Cotton growers in Burkina Faso will suffer from the failure of world powers to conclude a global trade pact, its trade minister said July 30, highlighting broad concern over the impact of the breakdown on the developing world.
"We can hardly control our anger," said Burkina Faso's Trade Minister Mamadou Sanou the morning after July 29th's dramatic collapse of ministerial talks at WTO headquarters.
He warned that his country's cotton industry -- which accounts for over half its export earnings -- faced "extinction."
"They wanted me to be here to negotiate on cotton. I have been here for 10 days and I haven't been able to discuss cotton," he told a news conference. "There is a risk that the whole system will collapse in our country."
The Doha Round, launched in the Qatari capital in 2001, aimed to help poor countries around the world by using trade to boost economic development. With the collapse of the negotiations, countries such as Burkina Faso now face an even longer wait for help for their farming industries.
"We are most disappointed that the rich countries, the champions of liberalisation who urge us to liberalise our trade and our economies... are afraid to trade with us on an equal footing," Sanou said.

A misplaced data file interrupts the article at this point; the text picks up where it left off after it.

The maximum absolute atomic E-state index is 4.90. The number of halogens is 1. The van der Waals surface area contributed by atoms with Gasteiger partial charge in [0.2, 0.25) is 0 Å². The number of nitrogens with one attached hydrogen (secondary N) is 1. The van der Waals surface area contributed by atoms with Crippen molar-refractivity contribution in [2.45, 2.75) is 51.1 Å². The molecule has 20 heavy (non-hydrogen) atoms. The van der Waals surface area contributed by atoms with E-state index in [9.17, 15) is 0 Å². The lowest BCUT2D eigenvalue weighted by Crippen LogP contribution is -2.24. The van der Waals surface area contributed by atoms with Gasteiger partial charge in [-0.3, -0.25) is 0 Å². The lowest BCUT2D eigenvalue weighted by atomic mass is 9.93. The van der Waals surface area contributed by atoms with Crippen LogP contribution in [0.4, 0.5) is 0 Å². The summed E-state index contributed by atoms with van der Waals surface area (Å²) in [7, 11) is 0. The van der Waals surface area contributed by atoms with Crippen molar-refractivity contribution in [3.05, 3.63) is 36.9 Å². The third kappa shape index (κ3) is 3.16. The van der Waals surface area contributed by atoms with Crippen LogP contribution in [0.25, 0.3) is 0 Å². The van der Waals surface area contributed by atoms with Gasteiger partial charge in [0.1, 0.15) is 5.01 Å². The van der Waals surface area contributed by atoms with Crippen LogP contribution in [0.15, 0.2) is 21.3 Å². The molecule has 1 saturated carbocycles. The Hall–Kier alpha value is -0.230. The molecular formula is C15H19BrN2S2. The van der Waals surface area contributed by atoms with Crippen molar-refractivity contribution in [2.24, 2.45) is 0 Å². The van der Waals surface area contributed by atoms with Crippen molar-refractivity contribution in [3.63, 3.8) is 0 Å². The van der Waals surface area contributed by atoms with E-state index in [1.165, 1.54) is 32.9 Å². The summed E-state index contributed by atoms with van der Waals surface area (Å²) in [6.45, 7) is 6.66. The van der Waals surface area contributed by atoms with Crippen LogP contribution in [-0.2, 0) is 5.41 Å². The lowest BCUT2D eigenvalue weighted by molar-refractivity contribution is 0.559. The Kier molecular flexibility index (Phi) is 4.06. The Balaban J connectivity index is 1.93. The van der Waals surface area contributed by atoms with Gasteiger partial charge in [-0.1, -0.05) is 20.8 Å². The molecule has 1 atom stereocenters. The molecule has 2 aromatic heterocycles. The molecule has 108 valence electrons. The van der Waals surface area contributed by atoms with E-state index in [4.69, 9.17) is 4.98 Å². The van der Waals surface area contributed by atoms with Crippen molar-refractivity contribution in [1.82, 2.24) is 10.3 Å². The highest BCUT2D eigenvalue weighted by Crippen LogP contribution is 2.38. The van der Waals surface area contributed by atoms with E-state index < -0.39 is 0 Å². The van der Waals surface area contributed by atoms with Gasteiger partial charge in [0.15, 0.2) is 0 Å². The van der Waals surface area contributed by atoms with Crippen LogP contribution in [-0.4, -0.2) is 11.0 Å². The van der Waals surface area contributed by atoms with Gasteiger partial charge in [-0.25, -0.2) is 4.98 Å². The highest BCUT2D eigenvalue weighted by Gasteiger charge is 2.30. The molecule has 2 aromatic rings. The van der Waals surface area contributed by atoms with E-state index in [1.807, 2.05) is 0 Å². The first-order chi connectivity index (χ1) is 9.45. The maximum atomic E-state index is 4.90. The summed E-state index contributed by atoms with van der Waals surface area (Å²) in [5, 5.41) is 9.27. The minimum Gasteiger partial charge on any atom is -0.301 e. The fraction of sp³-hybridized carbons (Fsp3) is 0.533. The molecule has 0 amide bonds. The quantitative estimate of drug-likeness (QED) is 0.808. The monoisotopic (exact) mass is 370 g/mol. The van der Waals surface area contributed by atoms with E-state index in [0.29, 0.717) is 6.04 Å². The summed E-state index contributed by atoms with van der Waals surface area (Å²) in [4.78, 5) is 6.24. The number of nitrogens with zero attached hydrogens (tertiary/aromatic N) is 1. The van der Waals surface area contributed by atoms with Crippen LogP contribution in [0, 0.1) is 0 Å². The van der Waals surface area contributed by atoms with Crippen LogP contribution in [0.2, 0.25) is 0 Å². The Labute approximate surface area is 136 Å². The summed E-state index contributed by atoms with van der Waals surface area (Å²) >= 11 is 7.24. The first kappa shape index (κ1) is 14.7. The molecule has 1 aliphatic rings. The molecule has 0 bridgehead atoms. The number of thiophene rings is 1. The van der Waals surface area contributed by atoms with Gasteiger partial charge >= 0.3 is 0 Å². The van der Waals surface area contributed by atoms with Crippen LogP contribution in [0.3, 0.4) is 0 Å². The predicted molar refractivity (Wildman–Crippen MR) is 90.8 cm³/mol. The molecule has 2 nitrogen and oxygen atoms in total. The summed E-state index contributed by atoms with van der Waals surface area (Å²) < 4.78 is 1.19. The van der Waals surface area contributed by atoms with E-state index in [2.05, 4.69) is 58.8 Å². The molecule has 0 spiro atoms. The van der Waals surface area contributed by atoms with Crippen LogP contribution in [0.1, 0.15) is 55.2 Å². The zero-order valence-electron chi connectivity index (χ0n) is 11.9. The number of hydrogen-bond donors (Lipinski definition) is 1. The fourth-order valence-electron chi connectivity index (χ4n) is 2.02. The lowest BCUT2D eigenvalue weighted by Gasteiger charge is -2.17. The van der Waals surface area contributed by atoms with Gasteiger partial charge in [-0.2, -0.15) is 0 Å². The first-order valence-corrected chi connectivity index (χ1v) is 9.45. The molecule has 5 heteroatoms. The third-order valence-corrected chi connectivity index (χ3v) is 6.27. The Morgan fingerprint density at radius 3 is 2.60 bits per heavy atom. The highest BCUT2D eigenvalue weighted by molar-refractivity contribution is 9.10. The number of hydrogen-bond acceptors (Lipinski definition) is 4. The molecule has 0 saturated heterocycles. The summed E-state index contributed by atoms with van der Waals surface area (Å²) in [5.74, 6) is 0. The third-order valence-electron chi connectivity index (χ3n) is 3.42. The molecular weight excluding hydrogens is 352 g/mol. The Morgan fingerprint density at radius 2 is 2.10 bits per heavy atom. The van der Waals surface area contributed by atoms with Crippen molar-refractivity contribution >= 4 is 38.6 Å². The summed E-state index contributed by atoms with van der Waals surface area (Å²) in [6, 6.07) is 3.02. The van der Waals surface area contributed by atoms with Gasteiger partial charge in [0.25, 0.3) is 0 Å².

Sanou is the coordinator for the C4 group of West African cotton-producers, which since 2003 has been fighting for the cotton issue to be included in the Doha Round.
The group -- Benin, Burkina Faso, Chad and Mali -- wants industrialised countries, particularly the United States, to lower domestic subsidies that African nations say depress world cotton prices at poorer countries' expense.
Some diplomats accused the United States of tactically avoiding the issue.
"The US cannot afford to give way on cotton, so it does not even want to go into the issue," one Asian diplomat said.
"It knows that India would not give ground on SSMs, in which case India would be blamed in case of any collapse."SSMs, or special safeguard mechanisms, are a measure to protect farmers in case of an import surge. India and the United States were unable to agree on the question, triggering the failure of negotiations here.
On July 28 China -- a major buyer of US cotton -- waded into the row, saying it had heard "absurd arguments" that the United States would cut its subsidies on cotton only if China and other developing countries cut their cotton tariffs.
Senior Chinese official Zhang Xiangchen said the United States was "not in a position to discuss" tariff cuts with developing members until it eliminated its own subsidies.
"The extremely high cotton subsidies by the US have caused serious damage to cotton farmers in developing countries, including those in Africa and 150 million ones in China," said Zhang.
At a news conference on July 29, US Trade Representative Susan Schwab said the US "remained committed to working" with the C4 group to address cotton concerns.